Instituted in honour of eminent scholars,four of seven PU Chairs lying vacant for years together
Her name is khan

The great Game Folio

A fortnightly column on the high politics of the Af-Pak region,the fulcrum of global power play in India’s neighbourhood


It is difficult to say which is more disturbing — the simulated outrage of the BJP following the latest violence on the Line of Control in Kashmir,or the utter political mismanagement of the crisis by the Congress. That the BJP has long ceased to be a responsible opposition party has been reinforced by its demand that Prime Minister Manmohan Singh abandon his planned meeting with the Pakistani premier,Nawaz Sharif,next month in New York.

Consider the BJP’s own record of engaging Pakistan when it ruled Delhi during 1998-2004. The late-1990s saw far greater military tension with Pakistan,especially after the nuclear tests of May 1998. Four months later,then Prime Minister Atal Bihari Vajpayee was sitting down with Nawaz Sharif in New York to unveil a new framework for dialogue with Pakistan. Vajpayee then travelled to Lahore in February 1999 on the inaugural bus service between New Delhi and Lahore.

Despite the Kargil War in the summer of 1999 and the hijacking of IC 814 to Kandahar in December 1999,Vajpayee invited General Pervez Musharraf to visit Agra in July 2001 and conferred legitimacy to the military coup in Pakistan. After the attack on Parliament in December 2001 and a massive military mobilisation in response,Vajpayee soon switched to the peace track by negotiating a ceasefire and initiating a new round of talks with Pakistan in early 2004.

Confrontation,crisis management and peace talks have become part and parcel of India’s relationship with Pakistan over the last quarter of a century. The BJP leadership’s

response to the latest crisis,then,has been irresponsible,to say the least.

No one embodies the BJP’s flip-flops more than L.K. Advani. As home minister,he continually sought to undermine Vajpayee’s strategy of coping with the Pakistan challenge. When he became leader of the opposition,Advani travelled to Pakistan,said nice things about the founder of Pakistan,Mohammad Ali Jinnah,and underlined his interest in engaging Islamabad.


If the BJP is terribly inconsistent,the Congress seems to have no courage of conviction. Worse still,the ruling party has lost the capacity to manage the inevitable challenges of dealing with Pakistan. Like Vajpayee,Singh has returned to a dialogue with Pakistan after every recent crisis in bilateral relations,thereby underlining the inescapable logic of engaging the western neighbour. What is depressing is the political pusillanimity of the Congress party that is so quick to distance itself from the government at the first hint of trouble with Pakistan.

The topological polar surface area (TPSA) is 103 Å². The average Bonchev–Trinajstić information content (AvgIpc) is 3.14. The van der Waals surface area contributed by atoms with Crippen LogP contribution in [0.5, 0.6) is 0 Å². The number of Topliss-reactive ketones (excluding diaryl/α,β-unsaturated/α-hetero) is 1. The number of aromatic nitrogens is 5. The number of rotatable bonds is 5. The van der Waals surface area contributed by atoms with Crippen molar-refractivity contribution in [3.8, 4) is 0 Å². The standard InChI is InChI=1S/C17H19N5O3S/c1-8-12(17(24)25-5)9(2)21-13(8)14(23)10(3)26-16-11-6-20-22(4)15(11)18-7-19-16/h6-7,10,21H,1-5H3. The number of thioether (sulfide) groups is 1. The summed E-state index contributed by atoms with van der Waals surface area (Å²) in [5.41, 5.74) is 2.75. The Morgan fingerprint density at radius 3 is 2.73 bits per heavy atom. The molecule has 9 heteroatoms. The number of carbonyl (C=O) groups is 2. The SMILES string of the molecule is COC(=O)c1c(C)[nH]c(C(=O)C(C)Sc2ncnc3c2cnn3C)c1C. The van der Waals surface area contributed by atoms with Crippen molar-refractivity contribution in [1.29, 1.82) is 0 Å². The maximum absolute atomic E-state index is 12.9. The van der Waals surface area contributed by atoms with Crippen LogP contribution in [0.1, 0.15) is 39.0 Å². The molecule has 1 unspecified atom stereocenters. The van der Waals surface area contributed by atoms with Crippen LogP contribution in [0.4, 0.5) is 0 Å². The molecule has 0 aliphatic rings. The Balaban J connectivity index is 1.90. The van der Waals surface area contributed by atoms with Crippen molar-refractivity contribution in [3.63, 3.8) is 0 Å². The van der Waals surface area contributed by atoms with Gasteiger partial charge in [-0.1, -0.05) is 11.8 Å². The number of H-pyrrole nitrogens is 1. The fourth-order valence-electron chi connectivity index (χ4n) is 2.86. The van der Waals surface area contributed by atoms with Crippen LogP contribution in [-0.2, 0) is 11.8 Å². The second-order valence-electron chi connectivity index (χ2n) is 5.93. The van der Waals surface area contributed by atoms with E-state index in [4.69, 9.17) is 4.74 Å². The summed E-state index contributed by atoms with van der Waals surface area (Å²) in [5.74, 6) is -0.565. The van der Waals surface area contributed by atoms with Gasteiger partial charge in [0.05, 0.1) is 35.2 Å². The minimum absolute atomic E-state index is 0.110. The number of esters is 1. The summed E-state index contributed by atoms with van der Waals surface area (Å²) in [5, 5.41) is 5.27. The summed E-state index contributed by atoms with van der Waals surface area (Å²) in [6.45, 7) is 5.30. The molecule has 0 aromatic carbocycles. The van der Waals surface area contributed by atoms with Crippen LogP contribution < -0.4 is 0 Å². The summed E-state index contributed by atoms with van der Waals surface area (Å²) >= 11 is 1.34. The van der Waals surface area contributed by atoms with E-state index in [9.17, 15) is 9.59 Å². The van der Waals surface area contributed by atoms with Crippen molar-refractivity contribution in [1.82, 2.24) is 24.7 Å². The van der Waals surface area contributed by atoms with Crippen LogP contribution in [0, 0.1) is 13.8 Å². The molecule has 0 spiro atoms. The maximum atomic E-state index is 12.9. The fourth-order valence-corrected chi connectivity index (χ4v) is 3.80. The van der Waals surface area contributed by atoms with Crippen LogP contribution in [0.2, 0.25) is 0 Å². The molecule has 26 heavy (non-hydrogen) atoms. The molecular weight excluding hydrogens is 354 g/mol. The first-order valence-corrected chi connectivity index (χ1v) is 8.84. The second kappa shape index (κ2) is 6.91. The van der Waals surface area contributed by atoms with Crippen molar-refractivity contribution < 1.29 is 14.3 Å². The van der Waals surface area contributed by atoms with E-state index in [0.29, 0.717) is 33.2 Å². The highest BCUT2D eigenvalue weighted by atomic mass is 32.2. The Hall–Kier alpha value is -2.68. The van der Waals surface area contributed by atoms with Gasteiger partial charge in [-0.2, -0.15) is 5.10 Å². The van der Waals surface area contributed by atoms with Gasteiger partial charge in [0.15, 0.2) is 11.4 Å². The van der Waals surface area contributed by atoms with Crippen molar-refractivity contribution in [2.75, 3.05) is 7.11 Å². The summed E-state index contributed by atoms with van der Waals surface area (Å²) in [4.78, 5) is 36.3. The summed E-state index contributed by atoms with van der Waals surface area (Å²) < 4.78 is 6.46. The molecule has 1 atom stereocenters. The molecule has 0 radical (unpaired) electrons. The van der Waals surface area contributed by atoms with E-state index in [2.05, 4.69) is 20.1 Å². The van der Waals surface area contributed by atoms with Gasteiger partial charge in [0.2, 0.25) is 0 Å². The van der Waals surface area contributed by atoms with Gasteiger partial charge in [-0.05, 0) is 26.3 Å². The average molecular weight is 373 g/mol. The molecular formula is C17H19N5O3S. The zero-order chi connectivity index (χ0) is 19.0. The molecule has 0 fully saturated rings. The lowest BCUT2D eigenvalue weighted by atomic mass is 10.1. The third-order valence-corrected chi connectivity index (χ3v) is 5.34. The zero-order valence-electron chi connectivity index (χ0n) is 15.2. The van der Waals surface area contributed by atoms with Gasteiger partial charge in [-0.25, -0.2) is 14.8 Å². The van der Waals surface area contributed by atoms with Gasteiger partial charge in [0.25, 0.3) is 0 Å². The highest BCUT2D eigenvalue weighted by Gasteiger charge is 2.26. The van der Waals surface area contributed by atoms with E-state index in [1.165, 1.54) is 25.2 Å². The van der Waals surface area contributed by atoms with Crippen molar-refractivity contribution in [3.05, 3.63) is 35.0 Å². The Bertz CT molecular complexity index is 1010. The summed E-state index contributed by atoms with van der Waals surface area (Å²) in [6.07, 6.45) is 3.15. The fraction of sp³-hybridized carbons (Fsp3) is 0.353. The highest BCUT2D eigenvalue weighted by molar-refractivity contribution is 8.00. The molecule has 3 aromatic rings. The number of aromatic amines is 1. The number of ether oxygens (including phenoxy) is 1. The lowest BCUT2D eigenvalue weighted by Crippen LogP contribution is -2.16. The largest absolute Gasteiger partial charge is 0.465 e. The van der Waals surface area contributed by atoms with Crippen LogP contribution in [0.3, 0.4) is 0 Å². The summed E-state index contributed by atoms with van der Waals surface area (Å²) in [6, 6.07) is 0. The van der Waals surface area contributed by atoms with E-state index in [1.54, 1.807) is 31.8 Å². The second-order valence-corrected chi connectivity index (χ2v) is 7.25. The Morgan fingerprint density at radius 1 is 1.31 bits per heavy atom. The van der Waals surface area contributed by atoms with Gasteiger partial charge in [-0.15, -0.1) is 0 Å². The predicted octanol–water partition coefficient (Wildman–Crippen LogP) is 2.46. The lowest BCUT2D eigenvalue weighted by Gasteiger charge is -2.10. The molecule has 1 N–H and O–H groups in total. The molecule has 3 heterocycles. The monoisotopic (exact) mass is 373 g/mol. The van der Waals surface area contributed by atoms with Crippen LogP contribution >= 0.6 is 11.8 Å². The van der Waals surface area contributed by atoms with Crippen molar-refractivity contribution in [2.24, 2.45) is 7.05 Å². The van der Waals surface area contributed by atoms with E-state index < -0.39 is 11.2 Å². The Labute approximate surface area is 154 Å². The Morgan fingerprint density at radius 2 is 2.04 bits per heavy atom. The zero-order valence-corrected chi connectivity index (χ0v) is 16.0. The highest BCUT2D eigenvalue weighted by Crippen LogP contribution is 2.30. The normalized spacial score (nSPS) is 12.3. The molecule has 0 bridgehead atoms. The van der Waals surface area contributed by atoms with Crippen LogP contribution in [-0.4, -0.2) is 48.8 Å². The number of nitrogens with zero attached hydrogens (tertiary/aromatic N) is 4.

Whether it was the storm in a tea cup that followed the joint statement issued by Singh and then Premier Yousuf Raza Gilani at Sharm el-Sheikh in 2009 or the natural anger that swept Delhi after the beheading of Indian soldiers at the LoC in January this year,the Congress has been ready to leave the government twisting in the wind.

It is not that the BJP was a united house when it was in power. But unlike Vajpayee,who stuck to his guns and politically justified his moves towards Pakistan,Singh has tended to retreat at the first signs of resistance. If the Congress has been a weak political reed for the PM to lean on,the internal incoherence of Singh’s government has made matters worse. The political insensitivity of A.K. Antony’s initial statement to Parliament was matched by the swiftness with which different parts of it distanced themselves from it.


At a time when India’s borders with Pakistan and China have become live,one would think Delhi would seize the opportunity to calm other frontiers. Commonsense,however,appears to elude our political classes. The BJP,which rants against the government’s Pakistan policy,has extended little support to Singh’s successful and long overdue resolution of the boundary dispute with Bangladesh.

The Congress,in turn,has made no political case for an immediate ratification of the land boundary agreement (LBA) with Bangladesh that could transform India’s geopolitical condition. Despite its repeated promises to a friendly and cooperative Dhaka,the government has been unable to even table the agreement in Parliament.

While the latest crisis with Pakistan might soon fade from memory,the failure to approve the LBA with Bangladesh in this session of Parliament will stand as a monumental testimony to Delhi’s collective political failure. India will pay dearly for the political opportunism and strategic incompetence that appear to have engulfed Delhi.

The writer is a distinguished fellow at the Observer Research Foundation,Delhi and a contributing editor for ‘The Indian Express’

Do you like this story